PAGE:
A boat ride on the new Spirit of Washington cruises leisurely along the Potomac River past Joint Base Anacostia-Bolling, as well as the headquarters of both the U.S. Coast Guard and DC Water, and Blue Plains, the most advanced wastewater treatment facility in the world. All are located in Ward 8, a political district in the far southeast quadrant of D.C., that is too often identified by its crime and poverty; and where its residents lack access to health care, grocery stores, affordable housing and jobs.
Most guests on the Spirit ride unaware of the problems lurking beyond the District’s southeast riverfront, but last Saturday, community leaders and residents who know the community all too well took time out to celebrate the legacy of an organization that brings them together every month to address these issues, the Anacostia Coordinating Council (ACC).
For more than 30 years, ACC has been the leading community-based non-profit consortium of organizations and individuals striving to improve the quality of life for residents throughout the southeast community mostly in Ward 8. ACC’s website boasts that since its inception in 1983, it has invited over 1,000 guest speakers to its monthly meetings that are always jam-packed by inquiring area residents and stakeholders.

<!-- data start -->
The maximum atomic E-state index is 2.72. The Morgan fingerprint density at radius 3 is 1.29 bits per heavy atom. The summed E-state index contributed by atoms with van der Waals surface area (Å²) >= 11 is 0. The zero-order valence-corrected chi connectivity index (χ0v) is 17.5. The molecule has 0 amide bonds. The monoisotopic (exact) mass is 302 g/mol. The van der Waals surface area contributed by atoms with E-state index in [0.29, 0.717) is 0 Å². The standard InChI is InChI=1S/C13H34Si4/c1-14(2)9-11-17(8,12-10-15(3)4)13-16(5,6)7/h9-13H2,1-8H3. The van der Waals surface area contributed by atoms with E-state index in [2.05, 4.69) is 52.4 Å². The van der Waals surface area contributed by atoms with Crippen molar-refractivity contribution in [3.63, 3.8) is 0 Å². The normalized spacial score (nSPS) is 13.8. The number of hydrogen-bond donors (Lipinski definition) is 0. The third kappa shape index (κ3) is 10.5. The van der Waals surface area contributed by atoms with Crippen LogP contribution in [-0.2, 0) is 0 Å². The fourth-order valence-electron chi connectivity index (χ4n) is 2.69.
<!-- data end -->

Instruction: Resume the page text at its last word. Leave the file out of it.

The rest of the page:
Newly-elected ACC Board Chairman Lamont Mitchell has raised expectations of what ACC will bring following the election of new members to its 20-person board. But no one seemed more excited than Phillip Pannell, ACC’s executive director for more than a decade, who couldn’t be happier for the new energy he envisions for ACC.
“We’re stepping it up a taste,” Pannell said. “It’s a new boat, a new attitude, and hopefully more members for ACC.”
He boasted that ticket sales exceeded 450 this year raising more money ever from the annual event that serves as ACC’s biggest fundraiser.
Mitchell commended Pannell for his service and hopes to raise the level of support for the work Pannell leads.
“What we want to do is bring ACC up to the 21st century. We’re seeking young and not so young energy to take is up to the next level, and this boat ride is the start of something big,” Mitchell said.
ACC collaborates with several local organizations including the Woods Program, that cleans up parks, and it partners with organizations that work with at-risk youth.
“But we want to facilitate at conversations in the community, so the stakeholders know what’s going on and their voices can be heard,” Mitchell added.
A broad range of community organizations and politicians from Ward 8 were represented this year from Congresswoman Eleanor Holmes Norton, Council Chairman Phil Mendelson, Ward 8 Council member Trayon White to The Royal Pocket, a go-go band that rocked the crowd all the way down the Potomac and back.